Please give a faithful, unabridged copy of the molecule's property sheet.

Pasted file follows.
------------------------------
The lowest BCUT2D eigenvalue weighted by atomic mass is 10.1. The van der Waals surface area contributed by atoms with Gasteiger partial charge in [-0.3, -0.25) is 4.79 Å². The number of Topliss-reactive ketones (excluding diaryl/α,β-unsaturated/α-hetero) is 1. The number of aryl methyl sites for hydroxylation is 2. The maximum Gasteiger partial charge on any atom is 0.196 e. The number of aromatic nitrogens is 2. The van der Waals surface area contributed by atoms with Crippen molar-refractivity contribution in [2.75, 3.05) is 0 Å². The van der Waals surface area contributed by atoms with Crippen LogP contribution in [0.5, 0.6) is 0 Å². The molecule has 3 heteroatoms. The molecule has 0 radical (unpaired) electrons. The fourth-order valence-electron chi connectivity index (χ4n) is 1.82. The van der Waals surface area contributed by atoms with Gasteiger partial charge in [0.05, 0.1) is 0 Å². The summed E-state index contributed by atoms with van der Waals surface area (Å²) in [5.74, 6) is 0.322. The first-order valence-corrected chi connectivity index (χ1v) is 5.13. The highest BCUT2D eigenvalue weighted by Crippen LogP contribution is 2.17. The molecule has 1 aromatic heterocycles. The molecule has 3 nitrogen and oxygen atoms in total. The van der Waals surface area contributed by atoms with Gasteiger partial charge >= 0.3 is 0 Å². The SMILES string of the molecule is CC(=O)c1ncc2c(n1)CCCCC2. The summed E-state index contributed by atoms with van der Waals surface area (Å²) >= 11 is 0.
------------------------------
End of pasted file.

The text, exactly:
The lowest BCUT2D eigenvalue weighted by atomic mass is 10.1. The van der Waals surface area contributed by atoms with Gasteiger partial charge in [-0.3, -0.25) is 4.79 Å². The number of Topliss-reactive ketones (excluding diaryl/α,β-unsaturated/α-hetero) is 1. The number of aryl methyl sites for hydroxylation is 2. The maximum Gasteiger partial charge on any atom is 0.196 e. The number of aromatic nitrogens is 2. The van der Waals surface area contributed by atoms with Crippen molar-refractivity contribution in [2.75, 3.05) is 0 Å². The van der Waals surface area contributed by atoms with Crippen LogP contribution in [0.5, 0.6) is 0 Å². The molecule has 3 heteroatoms. The molecule has 0 radical (unpaired) electrons. The fourth-order valence-electron chi connectivity index (χ4n) is 1.82. The van der Waals surface area contributed by atoms with Gasteiger partial charge in [0.05, 0.1) is 0 Å². The summed E-state index contributed by atoms with van der Waals surface area (Å²) in [5.74, 6) is 0.322. The first-order valence-corrected chi connectivity index (χ1v) is 5.13. The highest BCUT2D eigenvalue weighted by Crippen LogP contribution is 2.17. The molecule has 1 aromatic heterocycles. The molecule has 3 nitrogen and oxygen atoms in total. The van der Waals surface area contributed by atoms with Gasteiger partial charge >= 0.3 is 0 Å². The SMILES string of the molecule is CC(=O)c1ncc2c(n1)CCCCC2. The summed E-state index contributed by atoms with van der Waals surface area (Å²) >= 11 is 0.